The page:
In order to do the drawing we will override MTKView’s drawing methods. You may have noticed that we have set self as a delegate for the MTKView in initializeMetalView() function. Now we will implement the drawing delegate method:

extension MTKViewController: MTKViewDelegate {
public func drawInMTKView(view: MTKView) {
var texture = texture,
let device = device
else { return }

/// The rendering goes here.

Now, let’s get to the rendering code!

Create a render pipeline state

Now that we have defined the shaders, we can initialise render pipeline state.

initializes render pipeline state with a default vertex function mapping texture to the view's frame and a simple fragment function returning texture pixel's value.
private func initializeRenderPipelineState() {
guard let
device = device,
library = device.newDefaultLibrary()
else { return }

let pipelineDescriptor = MTLRenderPipelineDescriptor()
pipelineDescriptor.sampleCount = 1
pipelineDescriptor.colorAttachments[0].pixelFormat = .BGRA8Unorm
pipelineDescriptor.depthAttachmentPixelFormat = .Invalid

* Vertex function to map the texture to the view controller's view
pipelineDescriptor.vertexFunction = library.newFunctionWithName("mapTexture")
* Fragment function to display texture's pixels in the area bounded by vertices of `mapTexture` shader
pipelineDescriptor.fragmentFunction = library.newFunctionWithName("displayTexture")

do {
try renderPipelineState = device.newRenderPipelineStateWithDescriptor(pipelineDescriptor)
catch {
assertionFailure("Failed creating a render state pipeline. Can't render the texture without one.")

We have defined the vertex function and the fragment function, so the render pipeline state now has enough information to render the texture on screen: vertex shader specifying the position, and fragment shader specifying which color to draw each pixel in. Now, add a call to initializeRenderPipelineState() at the end of your loadView() method.

Create command buffer

Next step would be to initialise a command buffer. We are going to do it in the MTKView drawing callback, so add this line at the end of the drawInMTKView(_: MTKView) function:

let commandBuffer = device.newCommandQueue().commandBuffer()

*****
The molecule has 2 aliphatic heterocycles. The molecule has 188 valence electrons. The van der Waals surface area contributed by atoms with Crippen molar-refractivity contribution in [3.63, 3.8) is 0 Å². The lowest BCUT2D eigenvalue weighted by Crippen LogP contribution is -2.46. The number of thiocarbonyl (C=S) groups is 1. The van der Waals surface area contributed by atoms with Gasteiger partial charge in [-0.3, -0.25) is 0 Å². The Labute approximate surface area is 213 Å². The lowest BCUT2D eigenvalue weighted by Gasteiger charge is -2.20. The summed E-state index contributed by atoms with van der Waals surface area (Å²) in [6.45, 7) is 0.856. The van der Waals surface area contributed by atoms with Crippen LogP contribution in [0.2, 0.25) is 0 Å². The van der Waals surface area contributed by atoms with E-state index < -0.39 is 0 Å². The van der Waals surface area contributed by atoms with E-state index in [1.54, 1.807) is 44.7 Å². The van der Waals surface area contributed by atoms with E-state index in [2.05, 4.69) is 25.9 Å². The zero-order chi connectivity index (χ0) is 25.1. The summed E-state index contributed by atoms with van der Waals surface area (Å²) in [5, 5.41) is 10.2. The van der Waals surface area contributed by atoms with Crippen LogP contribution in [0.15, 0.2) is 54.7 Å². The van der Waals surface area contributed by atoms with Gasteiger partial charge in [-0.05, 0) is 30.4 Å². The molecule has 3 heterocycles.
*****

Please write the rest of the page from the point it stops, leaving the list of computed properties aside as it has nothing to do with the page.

Create command encoder

MTKView is supposed to be a convinience wrapper for a bunch of Metal drawing routines, so will use this fact to get a couple other Metal specific objects required to create a command encoder: render pass descriptor and current drawable object. Add this at the end of your drawInMTKView(_: MTKView) callback:

guard let
currentRenderPassDescriptor = metalView.currentRenderPassDescriptor,
currentDrawable = metalView.currentDrawable,
renderPipelineState = renderPipelineState
else { return }

Ok, we now can create the command encoder and specify the commands. We are going to wrap them into a debug group named “RenderFrame” (since that’s exactly what we’re doing here):

let encoder = commandBuffer.renderCommandEncoderWithDescriptor(currentRenderPassDescriptor)
encoder.setFragmentTexture(texture, atIndex: 0)
encoder.drawPrimitives(.TriangleStrip, vertexStart: 0, vertexCount: 4, instanceCount: 1)

Here we have specified the input texture and commands to draw a primitive with 4 vertices (since we are drawing a rectangle texture on a rectangle screen).

Commit the commands

Ok, we are almost there. Finish your drawInMTKView(_: MTKView) implementation by presenting current drawable and committing the commands for execution.


That’s it? What do I do with this view controller?

Yes, that’s it! You can now use MTKViewController in your iOS app, for example, wiring it up to use raw camera data from previous posts. You can check out an example project on GitHub that implements exactly this behaviour: it converts streaming camera frames to Metal textures and renders them on screen with the Metal shaders used in this post.

Where do I go from here?

This was the final part of Metal Camera Tutorial series, where we explore ways of achieving lowest-overhead access to hardware to grab camera frames, convert them to textures and render on screen in real time:

You can check out the final project from this Metal Camera Tutorial on GitHub.

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This article was originally posted on my own site.